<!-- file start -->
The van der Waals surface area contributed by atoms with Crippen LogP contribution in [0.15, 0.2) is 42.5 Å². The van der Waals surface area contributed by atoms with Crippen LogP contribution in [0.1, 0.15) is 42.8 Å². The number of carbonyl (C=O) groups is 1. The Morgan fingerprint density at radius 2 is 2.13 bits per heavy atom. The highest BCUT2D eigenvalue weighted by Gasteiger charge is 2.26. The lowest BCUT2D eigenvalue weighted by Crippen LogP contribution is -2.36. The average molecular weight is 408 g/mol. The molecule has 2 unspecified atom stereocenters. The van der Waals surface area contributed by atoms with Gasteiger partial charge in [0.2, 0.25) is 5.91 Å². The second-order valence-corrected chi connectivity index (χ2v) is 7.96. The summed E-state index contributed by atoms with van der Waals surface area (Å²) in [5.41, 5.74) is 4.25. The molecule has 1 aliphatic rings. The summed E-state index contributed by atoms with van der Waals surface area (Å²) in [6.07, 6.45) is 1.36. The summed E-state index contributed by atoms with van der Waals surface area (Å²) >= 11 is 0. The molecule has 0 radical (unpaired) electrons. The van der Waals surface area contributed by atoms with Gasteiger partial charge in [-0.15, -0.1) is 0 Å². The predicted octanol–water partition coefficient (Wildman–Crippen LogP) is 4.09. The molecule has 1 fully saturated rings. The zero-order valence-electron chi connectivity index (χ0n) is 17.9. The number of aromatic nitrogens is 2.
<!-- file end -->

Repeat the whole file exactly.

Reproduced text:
The van der Waals surface area contributed by atoms with Crippen LogP contribution in [0.15, 0.2) is 42.5 Å². The van der Waals surface area contributed by atoms with Crippen LogP contribution in [0.1, 0.15) is 42.8 Å². The number of carbonyl (C=O) groups is 1. The Morgan fingerprint density at radius 2 is 2.13 bits per heavy atom. The highest BCUT2D eigenvalue weighted by Gasteiger charge is 2.26. The lowest BCUT2D eigenvalue weighted by Crippen LogP contribution is -2.36. The average molecular weight is 408 g/mol. The molecule has 2 unspecified atom stereocenters. The van der Waals surface area contributed by atoms with Gasteiger partial charge in [0.2, 0.25) is 5.91 Å². The second-order valence-corrected chi connectivity index (χ2v) is 7.96. The summed E-state index contributed by atoms with van der Waals surface area (Å²) in [5.41, 5.74) is 4.25. The molecule has 1 aliphatic rings. The summed E-state index contributed by atoms with van der Waals surface area (Å²) in [6.07, 6.45) is 1.36. The summed E-state index contributed by atoms with van der Waals surface area (Å²) >= 11 is 0. The molecule has 0 radical (unpaired) electrons. The van der Waals surface area contributed by atoms with Gasteiger partial charge in [-0.15, -0.1) is 0 Å². The predicted octanol–water partition coefficient (Wildman–Crippen LogP) is 4.09. The molecule has 1 fully saturated rings. The zero-order valence-electron chi connectivity index (χ0n) is 17.9. The number of aromatic nitrogens is 2.